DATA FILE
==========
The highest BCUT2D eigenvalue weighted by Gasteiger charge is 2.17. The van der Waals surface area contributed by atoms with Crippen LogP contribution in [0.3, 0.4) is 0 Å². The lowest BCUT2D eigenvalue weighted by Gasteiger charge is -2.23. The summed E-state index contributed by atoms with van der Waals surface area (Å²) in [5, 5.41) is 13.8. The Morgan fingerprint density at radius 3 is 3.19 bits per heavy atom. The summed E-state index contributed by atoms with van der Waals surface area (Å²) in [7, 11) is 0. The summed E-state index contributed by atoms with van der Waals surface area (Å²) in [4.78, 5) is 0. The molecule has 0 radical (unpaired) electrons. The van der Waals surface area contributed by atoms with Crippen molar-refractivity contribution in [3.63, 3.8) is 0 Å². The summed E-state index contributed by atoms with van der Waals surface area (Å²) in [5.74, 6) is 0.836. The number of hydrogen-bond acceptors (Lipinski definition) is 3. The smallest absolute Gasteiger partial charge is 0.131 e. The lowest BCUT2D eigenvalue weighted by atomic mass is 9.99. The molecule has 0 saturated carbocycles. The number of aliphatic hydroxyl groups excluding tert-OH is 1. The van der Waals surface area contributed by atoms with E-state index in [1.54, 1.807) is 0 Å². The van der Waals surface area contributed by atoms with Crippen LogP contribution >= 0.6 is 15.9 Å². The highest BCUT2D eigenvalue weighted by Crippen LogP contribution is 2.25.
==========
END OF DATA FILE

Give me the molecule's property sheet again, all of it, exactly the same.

The highest BCUT2D eigenvalue weighted by Gasteiger charge is 2.17. The van der Waals surface area contributed by atoms with Crippen LogP contribution in [0.3, 0.4) is 0 Å². The lowest BCUT2D eigenvalue weighted by Gasteiger charge is -2.23. The summed E-state index contributed by atoms with van der Waals surface area (Å²) in [5, 5.41) is 13.8. The Morgan fingerprint density at radius 3 is 3.19 bits per heavy atom. The summed E-state index contributed by atoms with van der Waals surface area (Å²) in [7, 11) is 0. The summed E-state index contributed by atoms with van der Waals surface area (Å²) in [4.78, 5) is 0. The molecule has 0 radical (unpaired) electrons. The van der Waals surface area contributed by atoms with Crippen molar-refractivity contribution in [3.63, 3.8) is 0 Å². The summed E-state index contributed by atoms with van der Waals surface area (Å²) in [5.74, 6) is 0.836. The number of hydrogen-bond acceptors (Lipinski definition) is 3. The smallest absolute Gasteiger partial charge is 0.131 e. The lowest BCUT2D eigenvalue weighted by atomic mass is 9.99. The molecule has 0 saturated carbocycles. The number of aliphatic hydroxyl groups excluding tert-OH is 1. The van der Waals surface area contributed by atoms with E-state index in [1.54, 1.807) is 0 Å². The van der Waals surface area contributed by atoms with Crippen LogP contribution >= 0.6 is 15.9 Å². The highest BCUT2D eigenvalue weighted by Crippen LogP contribution is 2.25.